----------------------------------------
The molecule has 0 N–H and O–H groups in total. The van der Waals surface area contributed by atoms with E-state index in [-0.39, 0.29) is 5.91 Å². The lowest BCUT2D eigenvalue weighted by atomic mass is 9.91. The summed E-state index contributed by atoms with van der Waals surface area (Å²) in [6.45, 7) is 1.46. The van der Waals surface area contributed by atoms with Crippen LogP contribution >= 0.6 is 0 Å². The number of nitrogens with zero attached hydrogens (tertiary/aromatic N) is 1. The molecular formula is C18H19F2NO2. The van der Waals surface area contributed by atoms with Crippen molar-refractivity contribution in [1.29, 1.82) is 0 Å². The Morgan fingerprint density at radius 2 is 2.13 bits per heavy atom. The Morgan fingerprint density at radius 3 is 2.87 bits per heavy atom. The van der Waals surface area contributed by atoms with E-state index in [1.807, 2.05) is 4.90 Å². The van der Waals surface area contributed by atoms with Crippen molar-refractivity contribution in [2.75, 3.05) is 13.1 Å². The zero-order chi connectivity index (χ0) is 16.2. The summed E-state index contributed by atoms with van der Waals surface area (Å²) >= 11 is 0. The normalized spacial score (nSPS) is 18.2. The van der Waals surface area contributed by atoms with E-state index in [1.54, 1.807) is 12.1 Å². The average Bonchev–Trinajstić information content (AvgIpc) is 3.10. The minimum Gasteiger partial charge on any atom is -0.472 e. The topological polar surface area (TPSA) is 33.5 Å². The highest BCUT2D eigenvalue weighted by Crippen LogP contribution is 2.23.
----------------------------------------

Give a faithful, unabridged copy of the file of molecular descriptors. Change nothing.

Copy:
The molecule has 0 N–H and O–H groups in total. The van der Waals surface area contributed by atoms with E-state index in [-0.39, 0.29) is 5.91 Å². The lowest BCUT2D eigenvalue weighted by atomic mass is 9.91. The summed E-state index contributed by atoms with van der Waals surface area (Å²) in [6.45, 7) is 1.46. The van der Waals surface area contributed by atoms with Crippen LogP contribution >= 0.6 is 0 Å². The number of nitrogens with zero attached hydrogens (tertiary/aromatic N) is 1. The molecular formula is C18H19F2NO2. The van der Waals surface area contributed by atoms with Crippen molar-refractivity contribution in [1.29, 1.82) is 0 Å². The Morgan fingerprint density at radius 2 is 2.13 bits per heavy atom. The Morgan fingerprint density at radius 3 is 2.87 bits per heavy atom. The van der Waals surface area contributed by atoms with E-state index in [1.807, 2.05) is 4.90 Å². The van der Waals surface area contributed by atoms with Crippen molar-refractivity contribution in [2.75, 3.05) is 13.1 Å². The zero-order chi connectivity index (χ0) is 16.2. The summed E-state index contributed by atoms with van der Waals surface area (Å²) >= 11 is 0. The normalized spacial score (nSPS) is 18.2. The van der Waals surface area contributed by atoms with E-state index in [1.54, 1.807) is 12.1 Å². The average Bonchev–Trinajstić information content (AvgIpc) is 3.10. The minimum Gasteiger partial charge on any atom is -0.472 e. The topological polar surface area (TPSA) is 33.5 Å². The highest BCUT2D eigenvalue weighted by Crippen LogP contribution is 2.23.